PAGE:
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Dutch Hookbill Duck
This unique and very old Dutch breed of duck is thought to have originated in the Netherlands between the seventeenth and eighteenth centuries in the province of Noord-Holland. As the name implies, the breed is characterized by its downward curving beak setting it apart from other duck breeds. It is believed that this trait was particularly useful to duck breeders in Holland since their beaks made it easier for hunters to distinguish Hookbills from wild ducks that inhabited the same areas as the domesticated birds. In Holland these ducks were managed in the waterways and canals of the countryside and they were expected to forage for most of their food on their own. Today they are still among the best foragers of domestic ducks. According to the Dutch Association of Breeders of Domesticated Waterfowl (Nederlandse Vereniging van fokkers van gedomesticeerd watervogels) the Hookbill duck and the Noord-Holland White Breasted duck (also known as the Witborst duck) had similar genealogies. Their exact origin has never been determined but it is speculated that the breeds developed from early importations of Indian Runners. This idea is supported by J. Bonenkamp in the magazine Avicultura (8/1990) where he accounts of finding pure Hookbill ducks among groups of ducks in East India.
The unique appearance of the Hookbill made them desirable as ornamental birds but early on the Hookbill was known for being excellent layers of eggs. That combined with their remarkable foraging capability made the breed widely popular on Dutch farms. The Dutch Association of Breeders of Domesticated Waterfowl (Nederlands Vereniging Van Fokkers Van Gedomesticeerd Watervogels) recounted the historic management of the breed in Holland in a 2009 article. In it they write that the ducks were historically broody and once ducklings were hatched, they were sexed and the drakes were disposed of. The remaining ducklings were marked on their bills and webs of their feet to identify the farm they belong to. The ducklings wings were clipped so they could be recaptured more easily by their owners. Then the birds were distributed back to the mother ducks which got approximately 14-15 babies each to tend to. Following this, both ducks and ducklings were all sent out to the surrounding wetlands to forage for their own food and received no further supplemental food from their owners at this point. By mid-August the birds were collected up and sent to market in Purmerend and purchased by duck keepers who would use them for egg production. The birds kept for breeding were selected to be sturdy and disease resistant, self-sufficient, adaptable to new circumstances, and efficient layers needing less food than other breeds in order to be productive. The breed declined in the 20th century due to a diminished market for duck eggs and the effect of increasingly polluted waterways that served as their home. By 1980 the Hookbill was nearly extinct but through a Dutch effort lead by Hans van de Zaan, the last 15 birds were collected and used to start a conservation breeding program in the Netherlands.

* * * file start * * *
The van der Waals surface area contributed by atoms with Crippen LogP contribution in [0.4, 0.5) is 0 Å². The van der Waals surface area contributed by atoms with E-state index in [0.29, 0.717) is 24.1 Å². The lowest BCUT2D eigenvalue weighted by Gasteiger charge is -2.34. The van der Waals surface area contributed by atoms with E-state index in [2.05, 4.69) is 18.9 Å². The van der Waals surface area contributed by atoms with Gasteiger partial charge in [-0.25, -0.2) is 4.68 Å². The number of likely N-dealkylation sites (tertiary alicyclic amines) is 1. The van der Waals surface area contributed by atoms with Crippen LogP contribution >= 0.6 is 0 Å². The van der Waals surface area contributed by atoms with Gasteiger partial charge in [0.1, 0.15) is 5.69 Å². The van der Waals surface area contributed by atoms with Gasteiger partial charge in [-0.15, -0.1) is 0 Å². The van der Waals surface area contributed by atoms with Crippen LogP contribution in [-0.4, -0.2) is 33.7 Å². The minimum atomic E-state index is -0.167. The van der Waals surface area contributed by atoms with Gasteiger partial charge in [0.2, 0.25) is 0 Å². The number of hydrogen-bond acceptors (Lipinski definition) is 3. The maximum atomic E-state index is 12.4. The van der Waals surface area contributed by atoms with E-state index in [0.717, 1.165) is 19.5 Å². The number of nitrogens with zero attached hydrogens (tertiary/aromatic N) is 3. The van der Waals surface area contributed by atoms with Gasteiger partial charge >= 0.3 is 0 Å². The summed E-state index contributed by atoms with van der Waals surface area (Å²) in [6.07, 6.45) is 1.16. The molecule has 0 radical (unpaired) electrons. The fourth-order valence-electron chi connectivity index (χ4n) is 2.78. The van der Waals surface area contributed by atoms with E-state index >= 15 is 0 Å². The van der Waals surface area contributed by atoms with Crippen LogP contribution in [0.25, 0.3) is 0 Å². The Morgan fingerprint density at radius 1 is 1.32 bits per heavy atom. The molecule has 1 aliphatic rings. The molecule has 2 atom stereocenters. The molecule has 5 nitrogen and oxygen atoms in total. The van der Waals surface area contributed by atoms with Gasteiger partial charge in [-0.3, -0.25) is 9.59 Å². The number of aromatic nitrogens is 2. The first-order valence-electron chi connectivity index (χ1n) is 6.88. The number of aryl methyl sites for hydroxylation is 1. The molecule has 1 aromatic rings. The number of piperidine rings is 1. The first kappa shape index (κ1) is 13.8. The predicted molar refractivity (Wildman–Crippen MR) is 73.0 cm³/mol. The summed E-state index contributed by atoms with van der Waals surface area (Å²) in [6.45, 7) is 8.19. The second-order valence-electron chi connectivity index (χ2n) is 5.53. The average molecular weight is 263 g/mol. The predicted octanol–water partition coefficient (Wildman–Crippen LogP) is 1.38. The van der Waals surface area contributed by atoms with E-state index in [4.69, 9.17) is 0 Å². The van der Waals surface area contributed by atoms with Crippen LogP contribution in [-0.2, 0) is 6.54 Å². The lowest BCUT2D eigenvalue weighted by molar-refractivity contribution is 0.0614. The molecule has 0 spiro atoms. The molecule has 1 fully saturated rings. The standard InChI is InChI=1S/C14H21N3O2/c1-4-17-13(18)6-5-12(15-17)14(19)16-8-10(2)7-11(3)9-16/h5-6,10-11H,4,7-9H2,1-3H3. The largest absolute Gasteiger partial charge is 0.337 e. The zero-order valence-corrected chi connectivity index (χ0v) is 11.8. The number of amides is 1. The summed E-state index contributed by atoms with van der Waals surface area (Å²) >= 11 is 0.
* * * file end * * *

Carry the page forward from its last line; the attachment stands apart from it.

Dave Holderread was among the first to import the Dutch Hookbill into the United States in 2000. Dave found that there were three bill types in the population: extreme curve, moderate curve, and straight. In his book Storey’s Guide to Raising Ducks (2011) Dave outlines that the most effective breeding strategy was to cross birds with moderately curved beaks to each other or an extremely curved beaked bird with a straight beaked bird as the best breeding options. He found that crossing two birds with extreme curved beaks produced poor fertility in the eggs. After these two discoveries with the breed, his hatching success with Hookbills increased dramatically. To date Dave has sold thousands across the US but there are still very few people that raise them in numbers.
An important thing to keep in mind with the Dutch Hookbill is that these ducks still have flight capability if kept in good trim condition, especially younger individuals. The birds reach sexual maturity very quickly by around 16 weeks of age. Healthy ducks can be expected to lay anywhere from 100 – 225+ eggs per year. They come in three primary color variations: the dusky, the white, and the white bibbed dusky. Other colors exist but not in great numbers here in the US. The Hookbill is a remarkable breed that deserves a second look as a viable and efficient egg producer for small scale farming.
Status: See CPL